Major rivers include Suffolk's Stour, running through country beloved of the painter John Constable, and the River Nene. The River Cam is a tributary of the Great Ouse and gives its name to Cambridge, whilst Norwich sits on the River Yare and River Wensum. The River Orwell flows through Ipswich and has its mouth, along with the Stour at Felixstowe. The Norfolk and Suffolk Broads form a network of waterways between Norwich and the coast and are popular for recreational boating. The Ouse flows into the Wash at King's Lynn.

Major urban areas in East Anglia include the cities of Norwich, Cambridge and Peterborough, and the town of Ipswich. Smaller towns and cities include Bury St Edmunds, Ely, Lowestoft, Great Yarmouth and King's Lynn. Much of the area is still rural in nature with many villages surrounded by agricultural land. [9]


The climate of East Anglia is generally dry and mild. Temperatures range from an average of 1–10 °C in the winter to 12–22 °C in the summer, although it is not uncommon for daily temperatures to fall and rise significantly outside these averages. Although water plays a significant role in the Fenland and Broadland landscapes, the area is among the driest in the United Kingdom and during the summer months, tinder-dry conditions are frequently experienced, occasionally resulting in field and heath fires. Many areas receive less than 700mm of rainfall a year and this is fairly evenly distributed throughout the year. Sunshine totals tend to be higher towards the coastal areas.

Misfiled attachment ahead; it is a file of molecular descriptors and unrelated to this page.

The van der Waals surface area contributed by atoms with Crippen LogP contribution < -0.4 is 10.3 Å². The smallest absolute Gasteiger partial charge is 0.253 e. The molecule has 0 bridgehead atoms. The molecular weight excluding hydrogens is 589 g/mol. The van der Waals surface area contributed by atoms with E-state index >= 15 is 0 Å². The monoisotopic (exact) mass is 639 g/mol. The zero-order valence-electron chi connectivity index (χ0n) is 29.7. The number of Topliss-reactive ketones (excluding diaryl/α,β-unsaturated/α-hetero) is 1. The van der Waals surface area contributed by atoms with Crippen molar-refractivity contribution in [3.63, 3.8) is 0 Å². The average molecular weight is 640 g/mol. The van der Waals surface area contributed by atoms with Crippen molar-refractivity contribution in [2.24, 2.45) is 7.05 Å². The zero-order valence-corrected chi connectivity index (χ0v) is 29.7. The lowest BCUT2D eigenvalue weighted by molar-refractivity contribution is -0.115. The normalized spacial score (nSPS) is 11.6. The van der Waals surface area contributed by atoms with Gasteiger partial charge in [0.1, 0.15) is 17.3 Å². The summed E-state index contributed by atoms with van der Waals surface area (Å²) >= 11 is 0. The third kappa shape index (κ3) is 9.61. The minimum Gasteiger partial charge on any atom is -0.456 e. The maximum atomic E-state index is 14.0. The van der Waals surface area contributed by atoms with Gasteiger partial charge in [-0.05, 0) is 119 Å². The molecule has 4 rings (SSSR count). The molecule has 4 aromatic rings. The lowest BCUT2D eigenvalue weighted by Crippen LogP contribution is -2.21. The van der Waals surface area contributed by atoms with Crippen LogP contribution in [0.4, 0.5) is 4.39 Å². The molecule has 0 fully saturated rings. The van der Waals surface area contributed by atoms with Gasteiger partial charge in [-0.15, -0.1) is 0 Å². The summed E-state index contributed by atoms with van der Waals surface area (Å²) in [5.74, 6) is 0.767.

Felixstowe port
Port of Felixstowe – Landguard Terminal in the foreground with Trinity Terminal in the background

Transport in East Anglia consists of an extensive road and rail network. Main A roads, such as the A12 and A47 link the area to the rest of the UK, and the A14 links the Midlands to the Port of Felixstowe. This is the busiest container port in the UK, dealing with over 40% of UK container traffic and a is a major gateway port into the country. There is very little motorway within East Anglia.

Rail links include the Great Eastern Main Line from Norwich to London Liverpool Street and the West Anglia Main Line connecting Cambridge to London. Sections of the East Coast Main Line run through the area and Peterborough is an important interchange on this line. The area is linked to the Midlands and north-west England by rail and has a number of local rail services, such as the Bittern Line from Norwich to Sheringham.[10]

East Anglia is ideal for cycling and National Cycle Route 1 passes through it. Cambridge has the largest proportion of its residents in the UK cycling to work with 25% commuting by bicycle.[11] The city is also home to the Cambridgeshire guided busway, which at 13.3 miles (21.4 km) was the longest stretch of guided bus-way in the world when it opened in 2011.[12]